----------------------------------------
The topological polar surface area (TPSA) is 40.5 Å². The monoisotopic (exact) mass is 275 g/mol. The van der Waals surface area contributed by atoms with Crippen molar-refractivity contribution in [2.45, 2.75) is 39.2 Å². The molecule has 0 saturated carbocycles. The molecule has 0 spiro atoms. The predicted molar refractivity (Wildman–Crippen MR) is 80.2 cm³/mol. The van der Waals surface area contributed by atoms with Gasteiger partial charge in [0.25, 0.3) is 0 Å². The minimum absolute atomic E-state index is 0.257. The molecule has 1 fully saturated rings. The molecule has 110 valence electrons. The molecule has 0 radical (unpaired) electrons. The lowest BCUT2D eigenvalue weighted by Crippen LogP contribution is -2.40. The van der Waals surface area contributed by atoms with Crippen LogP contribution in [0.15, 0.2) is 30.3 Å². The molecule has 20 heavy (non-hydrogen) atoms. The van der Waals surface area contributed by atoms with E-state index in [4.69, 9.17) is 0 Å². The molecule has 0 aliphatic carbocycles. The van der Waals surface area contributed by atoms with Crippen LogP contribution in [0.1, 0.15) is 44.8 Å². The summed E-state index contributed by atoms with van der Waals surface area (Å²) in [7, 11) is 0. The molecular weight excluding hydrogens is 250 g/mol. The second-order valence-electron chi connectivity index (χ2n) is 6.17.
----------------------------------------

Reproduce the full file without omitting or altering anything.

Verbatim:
The topological polar surface area (TPSA) is 40.5 Å². The monoisotopic (exact) mass is 275 g/mol. The van der Waals surface area contributed by atoms with Crippen molar-refractivity contribution in [2.45, 2.75) is 39.2 Å². The molecule has 0 saturated carbocycles. The molecule has 0 spiro atoms. The predicted molar refractivity (Wildman–Crippen MR) is 80.2 cm³/mol. The van der Waals surface area contributed by atoms with Gasteiger partial charge in [0.25, 0.3) is 0 Å². The minimum absolute atomic E-state index is 0.257. The molecule has 1 fully saturated rings. The molecule has 110 valence electrons. The molecule has 0 radical (unpaired) electrons. The lowest BCUT2D eigenvalue weighted by Crippen LogP contribution is -2.40. The van der Waals surface area contributed by atoms with Crippen LogP contribution in [0.15, 0.2) is 30.3 Å². The molecule has 20 heavy (non-hydrogen) atoms. The van der Waals surface area contributed by atoms with E-state index in [4.69, 9.17) is 0 Å². The molecule has 0 aliphatic carbocycles. The van der Waals surface area contributed by atoms with Crippen LogP contribution in [0.1, 0.15) is 44.8 Å². The summed E-state index contributed by atoms with van der Waals surface area (Å²) in [7, 11) is 0. The molecular weight excluding hydrogens is 250 g/mol. The second-order valence-electron chi connectivity index (χ2n) is 6.17.